What financial metrics can indicate to us that a company is maturing or even in decline? A business that’s potentially in decline often shows two trends, a return on capital employed (ROCE) that’s declining, and a base of capital employed that’s also declining. Basically the company is earning less on its investments and it is also reducing its total assets. In light of that, from a first glance at Universal Electronics (NASDAQ:UEIC), we’ve spotted some signs that it could be struggling, so let’s investigate.
Understanding Return On Capital Employed (ROCE)
For those that aren’t sure what ROCE is, it measures the amount of pre-tax profits a company can generate from the capital employed in its business. Analysts use this formula to calculate it for Universal Electronics:
Return on Capital Employed = Earnings Before Interest and Tax (EBIT) ÷ (Total Assets – Current Liabilities)
0.06 = US$17m ÷ (US$525m – US$236m) (Based on the trailing twelve months to March 2022).
Therefore, Universal Electronics has an ROCE of 6.0%. Ultimately, that’s a low return and it under-performs the Consumer Durables industry average of 16%.
Check out our latest analysis for Universal Electronics
In the above chart we have measured Universal Electronics’ prior ROCE against its prior performance, but the future is arguably more important. If you’d like to see what analysts are forecasting going forward, you should check out our free report for Universal Electronics.
So How Is Universal Electronics’ ROCE Trending?
There is reason to be cautious about Universal Electronics, given the returns are trending downwards. Unfortunately the returns on capital have diminished from the 10% that they were earning five years ago. Meanwhile, capital employed in the business has stayed roughly the flat over the period. Companies that exhibit these attributes tend to not be shrinking, but they can be mature and facing pressure on their margins from competition. If these trends continue, we wouldn’t expect Universal Electronics to turn into a multi-bagger.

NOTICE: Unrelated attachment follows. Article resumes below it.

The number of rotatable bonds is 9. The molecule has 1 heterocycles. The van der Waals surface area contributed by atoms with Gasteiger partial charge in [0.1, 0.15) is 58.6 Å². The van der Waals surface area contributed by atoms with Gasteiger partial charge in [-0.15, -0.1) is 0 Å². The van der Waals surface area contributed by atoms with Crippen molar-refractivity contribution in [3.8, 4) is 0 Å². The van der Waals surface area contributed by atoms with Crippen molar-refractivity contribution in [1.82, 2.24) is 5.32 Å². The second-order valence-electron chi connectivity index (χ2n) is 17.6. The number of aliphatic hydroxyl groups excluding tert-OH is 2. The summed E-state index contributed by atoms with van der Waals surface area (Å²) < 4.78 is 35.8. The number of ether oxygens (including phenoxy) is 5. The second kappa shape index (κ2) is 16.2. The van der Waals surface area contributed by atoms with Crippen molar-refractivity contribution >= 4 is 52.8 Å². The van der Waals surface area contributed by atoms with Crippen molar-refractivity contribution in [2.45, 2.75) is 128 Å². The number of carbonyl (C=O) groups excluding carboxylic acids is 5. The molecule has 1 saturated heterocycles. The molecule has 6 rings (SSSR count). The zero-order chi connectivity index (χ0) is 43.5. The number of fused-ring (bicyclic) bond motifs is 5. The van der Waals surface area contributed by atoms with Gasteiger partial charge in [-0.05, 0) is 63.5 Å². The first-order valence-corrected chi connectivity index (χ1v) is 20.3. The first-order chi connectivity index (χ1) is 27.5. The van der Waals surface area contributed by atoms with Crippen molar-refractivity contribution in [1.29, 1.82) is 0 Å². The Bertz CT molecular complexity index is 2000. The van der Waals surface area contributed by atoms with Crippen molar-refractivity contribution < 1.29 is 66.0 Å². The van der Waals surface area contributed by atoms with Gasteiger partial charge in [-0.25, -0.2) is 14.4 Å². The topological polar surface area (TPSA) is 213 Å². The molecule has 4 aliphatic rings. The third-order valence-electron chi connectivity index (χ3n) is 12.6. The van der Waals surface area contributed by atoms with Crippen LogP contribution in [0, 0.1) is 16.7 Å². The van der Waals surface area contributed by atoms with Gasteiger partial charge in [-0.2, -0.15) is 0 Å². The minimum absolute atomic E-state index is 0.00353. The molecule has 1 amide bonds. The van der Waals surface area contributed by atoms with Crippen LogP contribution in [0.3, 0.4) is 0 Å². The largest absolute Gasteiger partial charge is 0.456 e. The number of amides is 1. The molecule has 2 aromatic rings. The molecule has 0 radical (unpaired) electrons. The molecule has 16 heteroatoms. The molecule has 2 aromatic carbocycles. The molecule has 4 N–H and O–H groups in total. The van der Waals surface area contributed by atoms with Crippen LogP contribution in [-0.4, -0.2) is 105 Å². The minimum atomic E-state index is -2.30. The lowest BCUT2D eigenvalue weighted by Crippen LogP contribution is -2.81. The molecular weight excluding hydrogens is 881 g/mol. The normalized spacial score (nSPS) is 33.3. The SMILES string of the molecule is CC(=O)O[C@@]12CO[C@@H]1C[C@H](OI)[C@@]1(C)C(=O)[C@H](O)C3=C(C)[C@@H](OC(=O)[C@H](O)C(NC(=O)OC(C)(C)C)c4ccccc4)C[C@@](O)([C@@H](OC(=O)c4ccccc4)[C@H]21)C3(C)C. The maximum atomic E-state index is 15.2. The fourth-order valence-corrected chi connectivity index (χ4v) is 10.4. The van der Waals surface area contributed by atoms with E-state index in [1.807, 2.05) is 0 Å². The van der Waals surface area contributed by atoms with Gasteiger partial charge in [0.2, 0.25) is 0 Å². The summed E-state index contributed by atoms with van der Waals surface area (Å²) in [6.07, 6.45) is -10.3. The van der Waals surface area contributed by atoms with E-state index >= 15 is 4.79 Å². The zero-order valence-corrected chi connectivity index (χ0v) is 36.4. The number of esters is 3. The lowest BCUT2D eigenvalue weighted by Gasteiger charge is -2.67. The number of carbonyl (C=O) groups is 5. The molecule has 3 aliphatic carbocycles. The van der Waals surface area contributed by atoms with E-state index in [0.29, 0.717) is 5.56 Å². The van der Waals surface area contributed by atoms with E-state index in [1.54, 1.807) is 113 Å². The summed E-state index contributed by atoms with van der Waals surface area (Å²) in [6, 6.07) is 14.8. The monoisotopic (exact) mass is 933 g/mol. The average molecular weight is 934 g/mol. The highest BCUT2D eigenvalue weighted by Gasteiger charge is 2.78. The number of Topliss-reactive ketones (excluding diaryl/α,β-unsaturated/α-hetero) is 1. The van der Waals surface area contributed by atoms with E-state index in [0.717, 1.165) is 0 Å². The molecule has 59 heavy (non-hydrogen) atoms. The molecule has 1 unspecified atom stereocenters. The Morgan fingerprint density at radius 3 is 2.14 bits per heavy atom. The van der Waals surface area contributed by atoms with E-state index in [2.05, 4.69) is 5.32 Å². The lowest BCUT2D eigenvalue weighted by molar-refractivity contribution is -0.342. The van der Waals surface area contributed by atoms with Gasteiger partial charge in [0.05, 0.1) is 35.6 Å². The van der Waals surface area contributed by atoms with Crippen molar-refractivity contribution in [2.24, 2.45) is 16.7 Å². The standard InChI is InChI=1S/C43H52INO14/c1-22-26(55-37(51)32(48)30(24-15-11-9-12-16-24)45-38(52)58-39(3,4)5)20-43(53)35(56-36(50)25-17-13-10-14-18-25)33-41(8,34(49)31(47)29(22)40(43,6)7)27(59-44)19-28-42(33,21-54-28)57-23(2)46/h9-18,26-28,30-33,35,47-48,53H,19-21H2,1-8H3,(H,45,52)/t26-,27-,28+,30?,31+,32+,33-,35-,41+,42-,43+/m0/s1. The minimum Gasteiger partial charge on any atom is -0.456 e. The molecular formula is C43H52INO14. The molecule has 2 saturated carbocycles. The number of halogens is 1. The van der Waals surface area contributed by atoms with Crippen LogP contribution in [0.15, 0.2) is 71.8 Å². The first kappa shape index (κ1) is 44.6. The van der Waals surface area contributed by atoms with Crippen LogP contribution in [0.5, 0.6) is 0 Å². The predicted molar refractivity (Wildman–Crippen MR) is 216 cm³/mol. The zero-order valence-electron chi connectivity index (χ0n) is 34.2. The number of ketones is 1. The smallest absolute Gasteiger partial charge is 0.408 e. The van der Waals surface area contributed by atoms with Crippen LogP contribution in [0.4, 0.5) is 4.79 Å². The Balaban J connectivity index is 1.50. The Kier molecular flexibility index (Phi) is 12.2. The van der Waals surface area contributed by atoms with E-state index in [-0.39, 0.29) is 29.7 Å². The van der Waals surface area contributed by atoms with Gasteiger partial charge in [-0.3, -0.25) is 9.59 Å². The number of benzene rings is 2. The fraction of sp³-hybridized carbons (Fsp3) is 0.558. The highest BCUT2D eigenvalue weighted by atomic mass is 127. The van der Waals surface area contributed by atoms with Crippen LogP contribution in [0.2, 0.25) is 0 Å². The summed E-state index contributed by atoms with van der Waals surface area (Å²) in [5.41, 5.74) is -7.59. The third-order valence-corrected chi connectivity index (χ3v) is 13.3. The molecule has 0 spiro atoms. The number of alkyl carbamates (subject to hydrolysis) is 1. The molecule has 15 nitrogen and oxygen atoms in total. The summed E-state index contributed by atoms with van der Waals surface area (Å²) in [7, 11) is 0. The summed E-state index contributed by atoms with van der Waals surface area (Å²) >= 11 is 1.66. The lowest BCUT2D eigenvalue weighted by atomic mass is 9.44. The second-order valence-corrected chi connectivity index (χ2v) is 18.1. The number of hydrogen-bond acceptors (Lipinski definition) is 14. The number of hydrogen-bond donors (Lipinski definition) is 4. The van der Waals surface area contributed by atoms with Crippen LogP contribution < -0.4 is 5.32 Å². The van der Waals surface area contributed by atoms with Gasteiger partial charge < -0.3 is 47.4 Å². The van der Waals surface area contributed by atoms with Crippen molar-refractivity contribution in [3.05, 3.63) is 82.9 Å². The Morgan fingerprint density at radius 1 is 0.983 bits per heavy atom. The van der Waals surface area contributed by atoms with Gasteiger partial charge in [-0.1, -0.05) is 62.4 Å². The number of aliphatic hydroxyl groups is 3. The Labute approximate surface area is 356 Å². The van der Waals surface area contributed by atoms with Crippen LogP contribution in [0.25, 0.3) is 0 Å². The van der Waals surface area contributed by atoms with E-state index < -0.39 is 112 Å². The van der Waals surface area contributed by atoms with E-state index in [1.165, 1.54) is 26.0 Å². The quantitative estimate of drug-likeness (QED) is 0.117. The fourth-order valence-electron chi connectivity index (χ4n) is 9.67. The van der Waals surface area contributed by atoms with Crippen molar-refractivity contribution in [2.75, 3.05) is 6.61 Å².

On a separate but related note, it’s important to know that Universal Electronics has a current liabilities to total assets ratio of 45%, which we’d consider pretty high. This effectively means that suppliers (or short-term creditors) are funding a large portion of the business, so just be aware that this can introduce some elements of risk. Ideally we’d like to see this reduce as that would mean fewer obligations bearing risks.
In the end, the trend of lower returns on the same amount of capital isn’t typically an indication that we’re looking at a growth stock. Long term shareholders who’ve owned the stock over the last five years have experienced a 61% depreciation in their investment, so it appears the market might not like these trends either. Unless there is a shift to a more positive trajectory in these metrics, we would look elsewhere.
If you want to continue researching Universal Electronics, you might be interested to know about the 1 warning sign that our analysis has discovered.
While Universal Electronics may not currently earn the highest returns, we’ve compiled a list of companies that currently earn more than 25% return on equity. Check out this free list here.
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This article by Simply Wall St is general in nature. We provide commentary based on historical data and analyst forecasts only using an unbiased methodology and our articles are not intended to be financial advice. It does not constitute a recommendation to buy or sell any stock, and does not take account of your objectives, or your financial situation. We aim to bring you long-term focused analysis driven by fundamental data. Note that our analysis may not factor in the latest price-sensitive company announcements or qualitative material. Simply Wall St has no position in any stocks mentioned.